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I can’t get my muscle car into my garage. It’s too long to fit and the garage is only a one-car unit anyway. So, I rent one for the winter months. It’s usually put away by November, but this year it was December twelfth. I shot my last feature in early November. Both of these dates are way later in the year than I usually do them. In total I did fifteen features since last April and they will keep me busy sending them in all through the winter months.
It was even so bad that I had to send it to the garage on a flat bed tow-rig, because the engine wouldn’t start up. (Something to do with the ignition system that I will fix sometime soon.) It is now March 2014 and I still have snow as high as my backside and we are getting more this Wednesday. I’m out of features for this month so I’m doing the first DIY article for you. All of this said, I’ve had a great year going to local shows and cruises to find some of the best Mopars in the east during 2013, but this winter has lasted far too long for my liking.
But, that is just the fun part of the job. The hard part of the job is to get properly filled-out technical sheets with a lot of detailed information and a signed-off release. That might seem like easy work, yet it can be really hard. The most difficult of all is the person that simply doesn’t know anything about his vehicle, because he had it built or bought it “as-is” without any paperwork about any of the parts or the strategy used to develop the combination. When it comes to 100 point restorations, it is important to know the builder, engine builder and the internal parts that make it better than stock. (Camshaft, valves, valve springs, crankshaft, rods, pistons, porting, etc.)
Please, understand, I have a lot of technical experience in all phases of automotive work. I have a lot of jet aircraft technical experience I earned by being a Crew Chief on C-130s in Southeast Asia. Having studied Industrial Administration and Engineering, I completed my university studies with a lot of new knowledge. Additionally I paid for my education by working as a line mechanic in a dealership for two years and then by working at the Chevrolet assembly plant in St. Louis in Quality Control Engineering on all three of the vehicles they produced; pickups/medium trucks, full size cars and the Corvette. I know this goes back a lot of years, but I only tell you these things to let you know I am qualified to digest the technical aspects of any vehicle and turn them into an understandable narrative for you.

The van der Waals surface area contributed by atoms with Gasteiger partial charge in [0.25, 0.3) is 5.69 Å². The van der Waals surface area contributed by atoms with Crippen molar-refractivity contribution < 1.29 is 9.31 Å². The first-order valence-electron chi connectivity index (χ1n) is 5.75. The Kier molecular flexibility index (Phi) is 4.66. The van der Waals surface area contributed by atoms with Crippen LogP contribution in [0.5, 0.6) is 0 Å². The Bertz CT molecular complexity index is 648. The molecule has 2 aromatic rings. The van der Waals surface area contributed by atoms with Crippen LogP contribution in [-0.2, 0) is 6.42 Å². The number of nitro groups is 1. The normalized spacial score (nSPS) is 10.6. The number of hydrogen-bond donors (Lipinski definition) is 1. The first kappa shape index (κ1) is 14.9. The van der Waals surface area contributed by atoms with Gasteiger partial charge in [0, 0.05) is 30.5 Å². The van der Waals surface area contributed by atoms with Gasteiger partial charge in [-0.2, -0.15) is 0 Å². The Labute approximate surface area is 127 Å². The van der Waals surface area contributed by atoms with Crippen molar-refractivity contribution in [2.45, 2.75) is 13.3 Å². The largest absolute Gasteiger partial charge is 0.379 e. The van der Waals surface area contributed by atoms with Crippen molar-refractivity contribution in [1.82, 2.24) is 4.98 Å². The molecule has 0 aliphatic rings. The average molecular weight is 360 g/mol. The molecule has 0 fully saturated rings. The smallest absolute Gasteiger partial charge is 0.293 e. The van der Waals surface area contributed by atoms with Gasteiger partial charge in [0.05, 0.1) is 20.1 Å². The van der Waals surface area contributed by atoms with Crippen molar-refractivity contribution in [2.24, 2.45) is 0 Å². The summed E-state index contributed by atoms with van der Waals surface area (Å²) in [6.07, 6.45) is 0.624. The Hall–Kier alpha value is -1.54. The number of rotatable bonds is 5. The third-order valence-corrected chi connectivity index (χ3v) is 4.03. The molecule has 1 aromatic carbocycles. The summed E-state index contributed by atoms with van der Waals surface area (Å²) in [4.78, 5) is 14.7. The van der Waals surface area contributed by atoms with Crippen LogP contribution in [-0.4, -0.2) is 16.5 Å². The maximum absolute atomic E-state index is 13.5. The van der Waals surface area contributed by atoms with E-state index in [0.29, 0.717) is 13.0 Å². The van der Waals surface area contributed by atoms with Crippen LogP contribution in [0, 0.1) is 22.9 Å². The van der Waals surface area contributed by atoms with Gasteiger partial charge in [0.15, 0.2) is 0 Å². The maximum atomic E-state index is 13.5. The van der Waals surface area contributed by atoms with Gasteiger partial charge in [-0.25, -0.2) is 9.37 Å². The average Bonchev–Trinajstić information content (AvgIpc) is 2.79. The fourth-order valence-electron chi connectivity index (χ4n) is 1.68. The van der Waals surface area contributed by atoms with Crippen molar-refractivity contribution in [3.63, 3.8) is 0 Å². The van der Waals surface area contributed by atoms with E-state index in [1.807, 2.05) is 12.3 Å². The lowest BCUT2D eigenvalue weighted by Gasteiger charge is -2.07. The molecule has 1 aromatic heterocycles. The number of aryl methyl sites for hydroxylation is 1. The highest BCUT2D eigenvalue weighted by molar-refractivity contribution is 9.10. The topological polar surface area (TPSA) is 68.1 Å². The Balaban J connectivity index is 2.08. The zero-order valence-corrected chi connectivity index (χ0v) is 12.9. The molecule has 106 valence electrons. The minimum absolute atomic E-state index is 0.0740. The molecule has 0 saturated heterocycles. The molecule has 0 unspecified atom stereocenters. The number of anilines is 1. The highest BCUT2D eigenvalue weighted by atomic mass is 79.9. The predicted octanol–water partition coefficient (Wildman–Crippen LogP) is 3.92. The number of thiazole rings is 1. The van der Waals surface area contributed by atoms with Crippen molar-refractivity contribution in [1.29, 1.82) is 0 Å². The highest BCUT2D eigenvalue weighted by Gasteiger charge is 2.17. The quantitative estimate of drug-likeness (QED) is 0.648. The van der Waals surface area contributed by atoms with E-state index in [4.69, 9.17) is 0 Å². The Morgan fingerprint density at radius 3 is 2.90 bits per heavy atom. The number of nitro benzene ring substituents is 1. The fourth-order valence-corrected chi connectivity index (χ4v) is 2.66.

The photography part of the job came about when I went on assignment for Hot Rod Industry News the first time and they sent a photographer to shoot the photos. We were talking about how much we were getting paid and it turned out he was getting twice what I was. (I guess they thought photography was two times harder than doing in-depth technical editorial as well as feature articles about industry people.)
After that assignment I went to a photo store and bought a good Canon FI body along with a good set of prime lenses; 35mm, 50mm normal, 50 mm Macro, 135mm and a 250mm. That was all I needed to get me started. Well, that plus a great how-to photography book and a lot of film shot through each lens. I later added a medium format camera and lenses for higher quality/larger film size photography for covers, features and advertising work.
So, if you are wondering how to get my job you can do it as I did, but with digital cameras like I now use. I still prefer prime lenses because they are always going to deliver better resolution than a zoom. I have one Canon “L” lens and three that are not. I use only one zoom; a 55-250mm unit that has good Canon glass yet didn’t cost me an arm and a leg. My Canon STi is just 12MP, but it is very good and I have done posters with it as well as one billboard.
Now, I am trying to write a feature for March, but that is impossible because I’m out of Mopar photos layouts and filled in Technical sheets with signed off permission to use the photos I have taken. I hope you have enjoyed the features I’ve done in MoparMax as well as the photography. I am adding a technical “How-To” feature monthly starting in this issue. This is the time of the year I usually start getting wound up and ready to get my own hot rod as well as friends cars back on the road. Too bad we’re still getting snow in New York, about 55 miles north of New York City. There are no owners willing to take their car(s) out of the garage while there is still snow and salt on the roads. I wouldn’t either.